Traditional Marriage Traditional?

By | November 29, 2013

A while ago I thought about how we don’t get to choose our families. We’re born into a family and we’re basically stuck with them (in most cases). But there is one family relationship which is different: marriage. Marriage is the creation of a new family. (Note: I’m not specifically thinking of children here as many do when referring to family, though of course they may be included later on.) That’s why “a man shall leave his father and mother” (Genesis 2:24). He is leaving the family in which he was raised in order to start his own family. As I believe most of my readers will be aware, the majority of marriages outside of modern Western culture have been arranged by families. Even when those entering the marriage have some input, in many cases they may barely be acquainted before their wedding. To those of us in the West, this may seem bizarre and highly undesirable. However, if marriage is understood as the beginning of a family, I believe it begins to make more sense.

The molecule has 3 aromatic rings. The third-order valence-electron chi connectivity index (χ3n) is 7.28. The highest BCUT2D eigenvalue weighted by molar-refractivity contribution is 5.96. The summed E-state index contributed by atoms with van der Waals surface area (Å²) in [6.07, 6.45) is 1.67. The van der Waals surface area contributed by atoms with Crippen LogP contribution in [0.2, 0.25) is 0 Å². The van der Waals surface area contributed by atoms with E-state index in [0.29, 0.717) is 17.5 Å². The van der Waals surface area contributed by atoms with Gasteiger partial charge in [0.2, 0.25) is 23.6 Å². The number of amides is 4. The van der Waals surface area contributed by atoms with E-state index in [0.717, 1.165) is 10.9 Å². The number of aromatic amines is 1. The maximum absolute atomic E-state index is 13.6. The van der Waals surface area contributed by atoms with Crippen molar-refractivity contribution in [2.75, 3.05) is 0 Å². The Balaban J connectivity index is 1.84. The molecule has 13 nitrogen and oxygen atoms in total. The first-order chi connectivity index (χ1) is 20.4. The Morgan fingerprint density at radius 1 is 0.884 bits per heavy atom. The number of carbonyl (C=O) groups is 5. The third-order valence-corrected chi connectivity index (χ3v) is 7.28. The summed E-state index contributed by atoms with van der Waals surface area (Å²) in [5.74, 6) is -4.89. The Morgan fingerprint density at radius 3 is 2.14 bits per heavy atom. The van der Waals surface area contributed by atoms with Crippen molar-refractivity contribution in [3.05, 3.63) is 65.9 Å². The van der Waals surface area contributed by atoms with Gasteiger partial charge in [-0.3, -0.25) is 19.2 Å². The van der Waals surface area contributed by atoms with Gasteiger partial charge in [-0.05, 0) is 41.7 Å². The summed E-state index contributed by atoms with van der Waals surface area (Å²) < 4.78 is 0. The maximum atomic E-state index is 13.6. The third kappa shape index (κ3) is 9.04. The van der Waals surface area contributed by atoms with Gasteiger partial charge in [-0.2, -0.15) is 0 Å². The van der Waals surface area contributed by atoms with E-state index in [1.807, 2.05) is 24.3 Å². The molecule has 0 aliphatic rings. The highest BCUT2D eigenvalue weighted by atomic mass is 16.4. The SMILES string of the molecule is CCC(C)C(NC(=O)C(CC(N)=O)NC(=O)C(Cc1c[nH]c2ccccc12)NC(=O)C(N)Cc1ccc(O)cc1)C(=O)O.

In our culture, marriage has become (almost) exclusively about “love” (that is, having a sentimental feeling and/or desire toward another person). We date for a long time in attempt to determine if we truly “love” the other person and if we’re compatible. The idea of creating a family is often an after thought. (I might argue that people think about having kids in a marriage more than starting a family.) To us, marriage is what you do with someone you decide you like enough that you want to spend the rest of your life with them.

I think if marriage is viewed in terms of creating a family, then you are wise to choose to try and make it work as well as possible. Divorce would be as serious as, and arguably should be as rare as, disowning another family member. However if it’s about how we feel toward our spouse, then divorce seems like more of an option when we’re not “feeling it”. (I think all this gets at the core of most everything I’ve seen written about marriage.)

As I mentioned in a previous post, this could well explain in part the rise of homosexuality. If marriage is about “love”, then why shouldn’t two people of the same sex be able to get married if they love each other? However if marriage is about creating a new family, then it’s easy to see the idea of homosexual marriage as nonsensical or even offensive.

I’m not arguing what view of marriage to take here. I’m just sharing some of my thoughts in my process of trying to understand marriage. (I’m not sure if what I said here will even make sense to anyone else.)

photo credit: Caucas’ via photopin cc

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